There are many ways you can pass the guard in BJJ. You could do it standing up, half kneeling or even kneeling. You may choose to take the aggressive approach with speed or go slowly and methodically applying pressure. All of these approaches have their merits in BJJ. However, most people tend to find they’re stele in one of them, only utilizing the others occasionally. This holds true for guard passing techniques as well. A good guard pass tends to remove space between you and your opponent before breaking the structure of their guard and passing the legs. One great way to do so is to fold your opponent in half. The best tool to do so is a pressure guard pass known as the stack pass.
The stack guard pass is one of the staples of pressure passing in BJJ. This guard pass has been proven to work at every level of competition grappling martial arts have to offer. Pressure passing is arguably the most uncomfortable way to pass someone’s guard (for the bottom person, at least). The stack pass brings this to a whole different level, causing the opponent to bear both your and his weight. It is a surefire way of passing that has subtle nuances to it.
Tricks For Passing The DDreaded Worm Guard: https://bjj-world.com/worm-guard-pass/
Deconstructing The Stack Guard Pass
The sense of being able to control someone and make it uncomfortable is somewhat sadistic. It is, however, a feeling unlike anything else. The stack pass allows you to feel and do just that when performed correctly.This pass works well when you open the guard of an opponent. Standing passing, and/or knee slice pass is the best places to start from. That said, the stack guard pass is not limited to just these two starting positions. Once you get the knack for it, you’ll be able to transition into it against every guard variation.
When your opponent is in open guard, place both hands under their legs at the same time. The goal is to place both legs on your shoulder. If you keep them on your arms, you’ll find it hard to control the legs, meaning you won’t be able to pass. In order to get your opponent’s legs on your shoulders, you may have to get really low. This may even mean you get your chin down to the mats, for a short while. Your face may, in fact, have to be right at your opponent’s crotch.
Next, make a gable grip with your hands around both of your opponent’s legs. Keep your elbows tight against your opponent. To create pressure you have to get on your toes, lift your knees off the ground, and drive your head forward. When your opponent’s hips are off the ground, place your knees under their hips and sit back down on your feet.
Grip your opponent’s collar on one side (or shoulder in No-Gi) so that your forearm is across their throat. The other hand grips the belt or top of his pants and lifts up. Staying on your toes, thrust your hips and chest to complete the guard pass.
Variations Of The Stack Pass
If you look at stacking, the only “innovation” lately has been around what happens after you get the opponent on their shoulders. The “traditional” thing is pinning the arm with a knee and throwing the legs aside. New “moves” include leg dragging or spinning upside down to take the back. A lot of these moves look great and sometimes work. Ultimately, if you can get someone on their shoulders, lots of stuff can become high percentage.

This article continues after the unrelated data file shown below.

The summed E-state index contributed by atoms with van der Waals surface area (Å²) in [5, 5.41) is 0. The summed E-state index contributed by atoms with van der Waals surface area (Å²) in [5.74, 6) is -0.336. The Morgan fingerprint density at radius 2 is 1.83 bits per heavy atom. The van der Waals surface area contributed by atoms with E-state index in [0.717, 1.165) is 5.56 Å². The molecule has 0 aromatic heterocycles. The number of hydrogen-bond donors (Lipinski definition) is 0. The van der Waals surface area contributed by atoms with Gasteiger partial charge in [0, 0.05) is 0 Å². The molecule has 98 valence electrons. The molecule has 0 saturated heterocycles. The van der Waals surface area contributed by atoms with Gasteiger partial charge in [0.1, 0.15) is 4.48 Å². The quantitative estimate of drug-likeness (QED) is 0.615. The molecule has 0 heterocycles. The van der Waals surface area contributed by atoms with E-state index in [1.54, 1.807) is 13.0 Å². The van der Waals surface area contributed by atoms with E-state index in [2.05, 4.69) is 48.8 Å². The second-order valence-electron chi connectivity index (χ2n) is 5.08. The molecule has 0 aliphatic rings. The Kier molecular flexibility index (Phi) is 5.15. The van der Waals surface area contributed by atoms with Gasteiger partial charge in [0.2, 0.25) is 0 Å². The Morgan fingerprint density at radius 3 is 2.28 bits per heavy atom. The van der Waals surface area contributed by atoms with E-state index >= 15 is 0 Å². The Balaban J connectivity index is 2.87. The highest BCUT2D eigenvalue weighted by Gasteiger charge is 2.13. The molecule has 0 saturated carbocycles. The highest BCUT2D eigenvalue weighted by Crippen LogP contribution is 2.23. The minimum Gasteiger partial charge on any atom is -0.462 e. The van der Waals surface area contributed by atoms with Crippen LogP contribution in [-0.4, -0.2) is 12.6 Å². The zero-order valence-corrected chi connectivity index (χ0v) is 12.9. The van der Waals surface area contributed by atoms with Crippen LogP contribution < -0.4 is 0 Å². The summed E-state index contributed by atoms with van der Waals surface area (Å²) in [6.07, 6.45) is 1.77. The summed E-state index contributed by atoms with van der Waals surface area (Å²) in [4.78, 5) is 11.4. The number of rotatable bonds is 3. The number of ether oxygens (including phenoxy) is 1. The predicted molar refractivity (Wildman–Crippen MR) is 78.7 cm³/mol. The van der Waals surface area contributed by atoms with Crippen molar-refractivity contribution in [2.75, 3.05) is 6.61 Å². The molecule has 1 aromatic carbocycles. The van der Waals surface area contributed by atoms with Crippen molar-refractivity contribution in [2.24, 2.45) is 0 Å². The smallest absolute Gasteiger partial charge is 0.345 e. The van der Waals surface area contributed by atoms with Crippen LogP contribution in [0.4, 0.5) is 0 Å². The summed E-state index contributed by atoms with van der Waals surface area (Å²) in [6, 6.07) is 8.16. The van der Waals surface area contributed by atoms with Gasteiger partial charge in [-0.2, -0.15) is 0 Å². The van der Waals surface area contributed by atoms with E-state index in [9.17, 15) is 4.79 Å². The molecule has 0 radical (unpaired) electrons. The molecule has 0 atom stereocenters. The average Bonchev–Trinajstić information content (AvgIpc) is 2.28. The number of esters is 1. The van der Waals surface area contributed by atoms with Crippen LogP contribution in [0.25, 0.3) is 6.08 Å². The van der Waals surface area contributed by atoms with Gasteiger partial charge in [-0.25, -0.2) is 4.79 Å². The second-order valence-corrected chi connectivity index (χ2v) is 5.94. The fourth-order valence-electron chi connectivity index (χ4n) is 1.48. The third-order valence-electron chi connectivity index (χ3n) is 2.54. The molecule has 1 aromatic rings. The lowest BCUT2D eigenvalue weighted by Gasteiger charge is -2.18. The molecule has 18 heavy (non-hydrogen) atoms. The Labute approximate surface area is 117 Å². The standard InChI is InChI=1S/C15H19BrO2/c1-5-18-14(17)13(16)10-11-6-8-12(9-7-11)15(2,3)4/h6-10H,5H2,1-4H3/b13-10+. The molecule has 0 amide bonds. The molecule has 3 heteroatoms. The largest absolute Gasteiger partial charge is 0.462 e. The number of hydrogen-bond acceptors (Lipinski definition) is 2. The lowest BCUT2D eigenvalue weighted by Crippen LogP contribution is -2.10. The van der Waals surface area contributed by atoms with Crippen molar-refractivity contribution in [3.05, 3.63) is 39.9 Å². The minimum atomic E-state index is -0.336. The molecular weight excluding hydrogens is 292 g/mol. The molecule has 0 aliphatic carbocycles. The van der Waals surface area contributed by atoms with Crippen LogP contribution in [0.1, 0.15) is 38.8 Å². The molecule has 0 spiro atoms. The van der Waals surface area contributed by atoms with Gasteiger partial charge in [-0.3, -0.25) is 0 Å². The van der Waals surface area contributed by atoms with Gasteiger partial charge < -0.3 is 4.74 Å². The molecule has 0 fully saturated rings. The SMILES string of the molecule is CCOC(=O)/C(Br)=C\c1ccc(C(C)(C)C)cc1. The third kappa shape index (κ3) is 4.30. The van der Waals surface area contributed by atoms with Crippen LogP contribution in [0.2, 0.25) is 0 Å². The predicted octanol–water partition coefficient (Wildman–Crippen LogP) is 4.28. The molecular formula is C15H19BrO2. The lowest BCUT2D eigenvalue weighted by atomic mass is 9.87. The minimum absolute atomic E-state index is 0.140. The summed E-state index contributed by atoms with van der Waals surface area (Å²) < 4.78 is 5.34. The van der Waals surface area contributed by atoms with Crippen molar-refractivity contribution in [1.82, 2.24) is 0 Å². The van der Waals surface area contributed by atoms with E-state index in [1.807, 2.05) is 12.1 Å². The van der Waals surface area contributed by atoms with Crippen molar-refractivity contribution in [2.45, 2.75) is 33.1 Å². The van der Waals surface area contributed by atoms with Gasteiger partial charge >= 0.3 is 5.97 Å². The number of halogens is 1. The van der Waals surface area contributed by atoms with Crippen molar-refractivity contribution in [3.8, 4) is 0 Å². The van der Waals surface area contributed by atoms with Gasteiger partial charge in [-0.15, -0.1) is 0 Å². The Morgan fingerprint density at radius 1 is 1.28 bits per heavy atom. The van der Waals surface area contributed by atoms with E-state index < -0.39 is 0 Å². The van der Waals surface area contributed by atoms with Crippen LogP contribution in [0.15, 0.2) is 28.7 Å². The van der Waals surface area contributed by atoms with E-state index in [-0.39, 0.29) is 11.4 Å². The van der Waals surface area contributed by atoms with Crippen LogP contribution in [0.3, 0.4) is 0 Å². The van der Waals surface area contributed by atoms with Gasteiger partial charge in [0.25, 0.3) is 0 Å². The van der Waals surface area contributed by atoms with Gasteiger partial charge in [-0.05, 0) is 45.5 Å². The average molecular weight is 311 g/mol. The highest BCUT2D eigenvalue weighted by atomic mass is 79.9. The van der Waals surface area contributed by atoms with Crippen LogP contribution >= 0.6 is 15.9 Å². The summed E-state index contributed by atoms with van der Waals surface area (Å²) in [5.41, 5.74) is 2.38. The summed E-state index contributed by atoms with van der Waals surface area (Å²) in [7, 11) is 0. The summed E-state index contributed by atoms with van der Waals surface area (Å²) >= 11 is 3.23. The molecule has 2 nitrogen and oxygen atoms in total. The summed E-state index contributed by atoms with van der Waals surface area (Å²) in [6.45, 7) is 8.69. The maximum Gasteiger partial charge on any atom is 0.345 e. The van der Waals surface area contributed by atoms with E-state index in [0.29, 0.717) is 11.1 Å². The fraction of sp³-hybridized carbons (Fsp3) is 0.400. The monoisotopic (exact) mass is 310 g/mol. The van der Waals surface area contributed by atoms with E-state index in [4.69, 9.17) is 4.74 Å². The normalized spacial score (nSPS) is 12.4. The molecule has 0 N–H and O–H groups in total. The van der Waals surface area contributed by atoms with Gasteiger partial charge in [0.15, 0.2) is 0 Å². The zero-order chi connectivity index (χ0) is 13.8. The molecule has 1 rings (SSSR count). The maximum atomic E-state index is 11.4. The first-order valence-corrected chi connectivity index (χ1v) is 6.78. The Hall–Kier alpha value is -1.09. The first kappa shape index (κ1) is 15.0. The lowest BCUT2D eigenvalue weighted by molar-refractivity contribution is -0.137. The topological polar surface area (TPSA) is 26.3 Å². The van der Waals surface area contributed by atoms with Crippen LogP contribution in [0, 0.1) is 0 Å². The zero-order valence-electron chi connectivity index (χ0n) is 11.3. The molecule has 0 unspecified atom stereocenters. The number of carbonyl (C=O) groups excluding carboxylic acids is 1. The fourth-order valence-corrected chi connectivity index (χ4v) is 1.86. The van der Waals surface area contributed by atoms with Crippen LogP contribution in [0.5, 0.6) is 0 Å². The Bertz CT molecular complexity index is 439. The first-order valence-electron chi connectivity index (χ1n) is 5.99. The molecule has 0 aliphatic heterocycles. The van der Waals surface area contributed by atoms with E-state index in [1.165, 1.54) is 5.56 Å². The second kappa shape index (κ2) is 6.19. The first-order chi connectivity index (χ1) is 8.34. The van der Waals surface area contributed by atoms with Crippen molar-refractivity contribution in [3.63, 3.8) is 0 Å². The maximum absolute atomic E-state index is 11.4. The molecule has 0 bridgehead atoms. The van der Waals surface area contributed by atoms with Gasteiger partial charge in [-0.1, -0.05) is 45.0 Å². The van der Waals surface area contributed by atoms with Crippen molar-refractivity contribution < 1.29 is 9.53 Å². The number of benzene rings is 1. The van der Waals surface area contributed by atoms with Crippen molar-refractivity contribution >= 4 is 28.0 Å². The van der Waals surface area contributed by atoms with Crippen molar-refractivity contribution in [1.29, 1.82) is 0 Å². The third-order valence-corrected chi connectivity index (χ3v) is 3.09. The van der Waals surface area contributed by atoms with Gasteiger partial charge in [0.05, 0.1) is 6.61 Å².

Murilo Santana has modified “traditional” BJJ to turn the humble stack into a lethal weapon. His simple innovations change the whole complexion of stacking. First of all, Murilo starts on his feet. After walking in he keeps his head tucked in, either pinning the head or the hip of his opponent.
The immediate problem with the stack guard pass, getting someone on their shoulders, is dealt with. With all weight pressing down, the guard play is immediately working against gravity. Compare this to starting on your knees and trying to pull someone on to your knees or just up in general, where you are the one working against gravity.
This variation is something that can be successfully used against people who are known for being ridiculously flexible. When you’re unable to stack your opponent fully, a simple trick is to dip to the side and “burry” your head to the chest, bypassing the flexible legs problem.
What To Do After You Pass
One thing you can do is kip the pass and go directly to the back. These are advanced techniques and require significant drilling to master. Back takes from the stack guard pass are a part of a much larger game and are not intended for everyone.
The stack pass is an uncomfortable position if you’re on the receiving end, which results with errors being made or positions being given in order to relieve some of the pressure. These reactions are exactly the ones that the passer looks for when setting up submissions off of the pass.
Going forward, these cool and very effective arm locks are always there for the taking. When your opponent is defending the stack pass they open up these submission opportunities for yourself.
Getting someone on their shoulders and trapping them there is the fundamental problem. This issue has to be addressed correctly when performing this pass. Actually, this needs to be the primary focus when learning the stack pass. Leave inventing flashy “finishes” for late, when you’ve actually passed. That way you’ll know exactly what you’re doing. Remember that simplicity is key to a successful Jiu-Jitsu game.
This is one of the reasons why stacking gets a bad reputation is when we see is a bigger/stronger passer bullying a defensive guard player. Smaller grapplers should avoid getting caught on their shoulders during “balling up”. Apart from the submission threats off the stack pass, gruesome injuries are possible as well.
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